When two people attempt to barter, you must have something the other person wants, and the other person must have something you want. If that isn’t the case, the value exchange cannot take place. In economics, this is called the “double coincidence of wants.”

“I think most people can intuitively understand that it’s extremely hard to make this happen at any given time. It’s a fact that exchanging value is difficult, and so is trying to resolve the double coincidence of wants,” Sogawa explained, and raised the following question.

”But did this state of no trust and no currency actually exist in society?” (Sogawa)

In chapter 2 of Debt by David Graeber, he called this “the myth of barter.” Graeber claims that no matter where or when you look, this culture of bartering never actually existed—it’s nothing more than a fictional societal concept envisioned by economists.

”Debt states that the double coincidence of wants is a myth originating in the era of Adam Smith’s contribution to the academic discipline of economics. I’d love to explain this to you all in more detail, but so much is shrouded in mystery—where did currency come from, and where is it heading?—that I’ll leave it for another time.” (Sogawa)

After answering the question of what trust is, and how the seemingly simple concept of value exchange is actually very difficult, Sogawa explained, “Trust is closely related to value exchange. The two are inseparable.”

Sogawa believes that the two have grown in tandem, and will remain so as they continue to develop in the future.

”Those of you who are starting to think, ’Well, this sounds like blockchain…’, hold on just a little longer. Let’s finish this topic first.” (Sogawa)

Mercari exists as a virtual community on the internet that helps people barter through the mediums of trust and currency. Stemming from that, Merpay’s goal is to build a new medium for value exchange—trust.

”The first step is getting rid of the need for physical currency, like bills and coins. Then, we want to draw out a hidden force in the form of trust for those who don’t possess value in the form of currency, and allow them to use Mercari and to create new value through exchange.” (Sogawa)


A new model of value exchange and the project to make it a protocol: Mercari X

After talking about the two major themes of trust and value exchange, Sogawa unveiled a top-secret project.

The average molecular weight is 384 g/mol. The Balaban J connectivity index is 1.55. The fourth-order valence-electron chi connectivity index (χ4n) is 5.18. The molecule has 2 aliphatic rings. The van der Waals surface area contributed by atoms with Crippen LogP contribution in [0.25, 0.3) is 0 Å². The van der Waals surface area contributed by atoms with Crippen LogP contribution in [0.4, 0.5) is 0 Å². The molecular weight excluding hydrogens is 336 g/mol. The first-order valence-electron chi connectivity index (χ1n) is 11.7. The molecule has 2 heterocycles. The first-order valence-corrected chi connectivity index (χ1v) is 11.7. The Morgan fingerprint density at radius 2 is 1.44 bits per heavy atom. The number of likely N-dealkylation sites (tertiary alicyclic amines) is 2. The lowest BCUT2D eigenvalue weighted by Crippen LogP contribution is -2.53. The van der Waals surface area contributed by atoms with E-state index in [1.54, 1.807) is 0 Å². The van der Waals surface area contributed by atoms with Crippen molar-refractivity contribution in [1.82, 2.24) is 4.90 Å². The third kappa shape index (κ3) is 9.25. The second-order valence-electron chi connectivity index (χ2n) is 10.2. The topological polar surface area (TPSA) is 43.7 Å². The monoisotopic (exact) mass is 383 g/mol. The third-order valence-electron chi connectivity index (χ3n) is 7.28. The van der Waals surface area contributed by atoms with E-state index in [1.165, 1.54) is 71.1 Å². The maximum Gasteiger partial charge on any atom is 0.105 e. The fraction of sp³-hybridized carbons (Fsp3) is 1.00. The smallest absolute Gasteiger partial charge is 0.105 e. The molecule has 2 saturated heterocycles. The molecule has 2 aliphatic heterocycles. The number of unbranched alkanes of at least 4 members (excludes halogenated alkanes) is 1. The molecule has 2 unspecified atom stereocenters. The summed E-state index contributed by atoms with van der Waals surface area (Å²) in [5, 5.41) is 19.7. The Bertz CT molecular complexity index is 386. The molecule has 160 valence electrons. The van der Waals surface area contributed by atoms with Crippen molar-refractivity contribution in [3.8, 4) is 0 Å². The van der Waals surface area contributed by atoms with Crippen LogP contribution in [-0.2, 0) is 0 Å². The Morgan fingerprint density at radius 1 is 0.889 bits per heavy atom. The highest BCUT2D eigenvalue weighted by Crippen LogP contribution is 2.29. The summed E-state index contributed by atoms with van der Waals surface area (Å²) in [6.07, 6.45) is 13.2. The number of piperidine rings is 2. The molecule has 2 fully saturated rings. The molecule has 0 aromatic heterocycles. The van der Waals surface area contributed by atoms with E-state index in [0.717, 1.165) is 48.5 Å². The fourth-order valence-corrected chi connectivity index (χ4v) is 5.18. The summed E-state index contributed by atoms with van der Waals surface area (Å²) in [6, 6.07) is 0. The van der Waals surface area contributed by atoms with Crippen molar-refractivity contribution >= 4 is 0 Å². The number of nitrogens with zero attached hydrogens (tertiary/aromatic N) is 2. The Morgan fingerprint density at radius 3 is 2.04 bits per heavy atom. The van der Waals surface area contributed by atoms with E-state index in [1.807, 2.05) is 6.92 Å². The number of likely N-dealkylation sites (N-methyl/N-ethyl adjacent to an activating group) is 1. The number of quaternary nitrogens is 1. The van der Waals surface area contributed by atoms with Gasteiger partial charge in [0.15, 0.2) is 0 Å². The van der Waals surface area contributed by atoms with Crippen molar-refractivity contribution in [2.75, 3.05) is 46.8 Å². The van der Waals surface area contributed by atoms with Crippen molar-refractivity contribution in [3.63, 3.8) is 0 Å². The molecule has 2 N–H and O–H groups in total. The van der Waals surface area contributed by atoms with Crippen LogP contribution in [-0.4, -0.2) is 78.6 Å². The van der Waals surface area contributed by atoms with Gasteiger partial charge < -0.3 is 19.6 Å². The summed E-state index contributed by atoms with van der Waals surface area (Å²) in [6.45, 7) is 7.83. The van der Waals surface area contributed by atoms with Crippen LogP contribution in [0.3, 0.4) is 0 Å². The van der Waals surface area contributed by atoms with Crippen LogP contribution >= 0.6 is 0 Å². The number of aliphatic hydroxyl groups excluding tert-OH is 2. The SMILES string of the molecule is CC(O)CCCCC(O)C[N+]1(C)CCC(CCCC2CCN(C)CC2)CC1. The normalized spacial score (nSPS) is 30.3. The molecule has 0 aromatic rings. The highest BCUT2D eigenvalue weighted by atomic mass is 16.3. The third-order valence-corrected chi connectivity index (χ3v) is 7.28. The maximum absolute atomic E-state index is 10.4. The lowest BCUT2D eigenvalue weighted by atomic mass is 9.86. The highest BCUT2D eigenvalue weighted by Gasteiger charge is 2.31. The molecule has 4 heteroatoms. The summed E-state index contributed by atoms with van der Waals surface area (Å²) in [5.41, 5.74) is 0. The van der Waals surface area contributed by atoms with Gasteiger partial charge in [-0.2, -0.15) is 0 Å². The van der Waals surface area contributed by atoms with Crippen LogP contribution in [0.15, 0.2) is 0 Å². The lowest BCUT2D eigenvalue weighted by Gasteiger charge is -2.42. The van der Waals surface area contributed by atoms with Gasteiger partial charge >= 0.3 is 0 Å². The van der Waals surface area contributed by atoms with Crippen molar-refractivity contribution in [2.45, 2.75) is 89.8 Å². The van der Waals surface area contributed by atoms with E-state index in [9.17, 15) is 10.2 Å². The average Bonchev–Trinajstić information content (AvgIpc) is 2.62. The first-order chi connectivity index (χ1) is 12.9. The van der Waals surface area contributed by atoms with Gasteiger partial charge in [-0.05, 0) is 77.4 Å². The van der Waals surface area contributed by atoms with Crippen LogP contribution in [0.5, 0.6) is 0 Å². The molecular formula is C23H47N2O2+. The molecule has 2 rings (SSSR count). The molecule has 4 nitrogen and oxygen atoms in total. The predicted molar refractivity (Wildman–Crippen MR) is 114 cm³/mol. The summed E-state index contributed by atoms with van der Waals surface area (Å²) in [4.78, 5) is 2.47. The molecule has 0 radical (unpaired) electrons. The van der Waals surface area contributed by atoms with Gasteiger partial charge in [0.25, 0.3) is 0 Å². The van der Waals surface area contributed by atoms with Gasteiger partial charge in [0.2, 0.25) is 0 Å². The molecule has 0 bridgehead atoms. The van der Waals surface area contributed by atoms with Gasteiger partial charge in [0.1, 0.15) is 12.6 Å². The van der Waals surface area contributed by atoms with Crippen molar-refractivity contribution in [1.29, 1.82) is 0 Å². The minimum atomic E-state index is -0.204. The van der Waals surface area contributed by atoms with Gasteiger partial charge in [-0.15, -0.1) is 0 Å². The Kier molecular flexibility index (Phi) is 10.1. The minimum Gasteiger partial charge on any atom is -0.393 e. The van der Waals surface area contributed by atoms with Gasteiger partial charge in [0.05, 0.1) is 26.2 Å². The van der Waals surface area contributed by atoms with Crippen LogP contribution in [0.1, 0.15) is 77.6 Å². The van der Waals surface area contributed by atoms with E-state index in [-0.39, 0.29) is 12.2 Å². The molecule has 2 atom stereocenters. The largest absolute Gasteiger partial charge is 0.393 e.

”Introducing our top-secret project: Mercari X.” (Sogawa)


Screenshots of Mercari X

Mercari X was developed as a concept model of a next-generation Mercari, using technology like blockchain. It has an item listing feature and an escrow system, and users can make basic C2C transactions.

Mercari X, which is available for use amongst Mercari employees, uses a unique currency called “Mercoins” for transactions.

Sogawa explained, “This product was developed for experimental purposes only, so we don’t plan to release it to the public,” and moved on to explain how Merpay is using blockchain. Right now, Merpay is conducting research and development in three areas: blockchain’s core technology, cryptocurrency security, and blockchain applications.


The 3 areas of Merpay’s blockchain-related research and development

The research into blockchain’s core technology involves basic research into blockchain technology, research into related technologies like encryption algorithms, P2P and consensus algorithms, as well as participation in international associations for the standardization of blockchain.

Sogawa continued, “When dealing with blockchain and cryptocurrency, security is one of the most important technologies,” and explained how Merpay is taking on cryptocurrency security. In addition to individual security topics, Merpay is also conducting analysis on the management of private keys, dealing with fraudulent transactions, and methods of attack using blockchain and cryptocurrency.

”We’re also doing research into other blockchain applications similar to Mercari X. Mercari X defined listing and escrow—two functions necessary for the exchange of value between two people—as protocols, and aims to establish a model for value exchange.” (Sogawa)


Merpay’s first anniversary is coming up soon, and all of Merpay’s members are working hard to provide everyone with a service that can become the next Mercari. We hope you look forward to Merpay’s launch and future developments!

Speaker Profile

Keisuke Sogawa

Keisuke Sogawa completed his studies at the Graduate School of Informatics at Kyoto University in 2011, and went on to launch WebPay at FluxFlex in Silicon Valley. As the Chief Technology Officer of WebPay, he developed the service infrastructure for credit card payment services. He also worked on the LINE Pay business as part of the LINE Group. He assumed his current position as CTO of Merpay, Inc. in November 2017.